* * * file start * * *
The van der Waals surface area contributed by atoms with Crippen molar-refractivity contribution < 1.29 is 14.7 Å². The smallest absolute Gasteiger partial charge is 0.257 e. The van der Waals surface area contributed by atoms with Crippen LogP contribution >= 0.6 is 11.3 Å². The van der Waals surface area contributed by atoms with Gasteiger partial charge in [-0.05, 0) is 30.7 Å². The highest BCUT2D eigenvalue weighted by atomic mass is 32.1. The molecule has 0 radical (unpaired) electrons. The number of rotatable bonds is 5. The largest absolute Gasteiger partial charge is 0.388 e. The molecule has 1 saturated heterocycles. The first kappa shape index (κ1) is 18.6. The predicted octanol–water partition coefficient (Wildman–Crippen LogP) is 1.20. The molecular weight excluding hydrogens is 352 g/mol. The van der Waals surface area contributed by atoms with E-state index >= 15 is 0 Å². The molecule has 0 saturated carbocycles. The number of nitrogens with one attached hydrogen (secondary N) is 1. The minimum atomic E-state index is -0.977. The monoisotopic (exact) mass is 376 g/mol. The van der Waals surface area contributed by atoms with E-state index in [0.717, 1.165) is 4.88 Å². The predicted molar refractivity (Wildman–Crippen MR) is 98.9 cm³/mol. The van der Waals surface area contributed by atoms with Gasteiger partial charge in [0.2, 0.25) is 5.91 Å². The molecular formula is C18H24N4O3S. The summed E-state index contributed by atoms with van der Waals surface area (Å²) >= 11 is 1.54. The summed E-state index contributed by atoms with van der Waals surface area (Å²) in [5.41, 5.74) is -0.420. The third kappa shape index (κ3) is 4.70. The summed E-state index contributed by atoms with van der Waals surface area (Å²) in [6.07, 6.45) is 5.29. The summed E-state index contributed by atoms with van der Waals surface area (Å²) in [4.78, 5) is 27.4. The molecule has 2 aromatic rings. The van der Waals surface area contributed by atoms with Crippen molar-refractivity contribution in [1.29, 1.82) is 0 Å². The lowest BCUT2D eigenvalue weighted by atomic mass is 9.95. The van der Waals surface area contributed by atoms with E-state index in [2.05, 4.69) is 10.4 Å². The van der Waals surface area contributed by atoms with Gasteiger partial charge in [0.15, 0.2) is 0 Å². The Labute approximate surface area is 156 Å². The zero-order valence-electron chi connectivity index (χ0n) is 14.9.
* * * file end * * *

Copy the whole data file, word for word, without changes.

The van der Waals surface area contributed by atoms with Crippen molar-refractivity contribution < 1.29 is 14.7 Å². The smallest absolute Gasteiger partial charge is 0.257 e. The van der Waals surface area contributed by atoms with Crippen LogP contribution >= 0.6 is 11.3 Å². The van der Waals surface area contributed by atoms with Gasteiger partial charge in [-0.05, 0) is 30.7 Å². The highest BCUT2D eigenvalue weighted by atomic mass is 32.1. The molecule has 0 radical (unpaired) electrons. The number of rotatable bonds is 5. The largest absolute Gasteiger partial charge is 0.388 e. The molecule has 1 saturated heterocycles. The first kappa shape index (κ1) is 18.6. The predicted octanol–water partition coefficient (Wildman–Crippen LogP) is 1.20. The molecular weight excluding hydrogens is 352 g/mol. The van der Waals surface area contributed by atoms with E-state index >= 15 is 0 Å². The molecule has 0 saturated carbocycles. The number of nitrogens with one attached hydrogen (secondary N) is 1. The minimum atomic E-state index is -0.977. The monoisotopic (exact) mass is 376 g/mol. The van der Waals surface area contributed by atoms with E-state index in [0.717, 1.165) is 4.88 Å². The predicted molar refractivity (Wildman–Crippen MR) is 98.9 cm³/mol. The van der Waals surface area contributed by atoms with Gasteiger partial charge in [0.2, 0.25) is 5.91 Å². The molecular formula is C18H24N4O3S. The summed E-state index contributed by atoms with van der Waals surface area (Å²) >= 11 is 1.54. The summed E-state index contributed by atoms with van der Waals surface area (Å²) in [5.41, 5.74) is -0.420. The third kappa shape index (κ3) is 4.70. The summed E-state index contributed by atoms with van der Waals surface area (Å²) in [6.07, 6.45) is 5.29. The summed E-state index contributed by atoms with van der Waals surface area (Å²) in [4.78, 5) is 27.4. The molecule has 2 aromatic rings. The van der Waals surface area contributed by atoms with Crippen molar-refractivity contribution in [1.29, 1.82) is 0 Å². The lowest BCUT2D eigenvalue weighted by atomic mass is 9.95. The van der Waals surface area contributed by atoms with E-state index in [2.05, 4.69) is 10.4 Å². The van der Waals surface area contributed by atoms with Gasteiger partial charge in [0.15, 0.2) is 0 Å². The Labute approximate surface area is 156 Å². The zero-order valence-electron chi connectivity index (χ0n) is 14.9.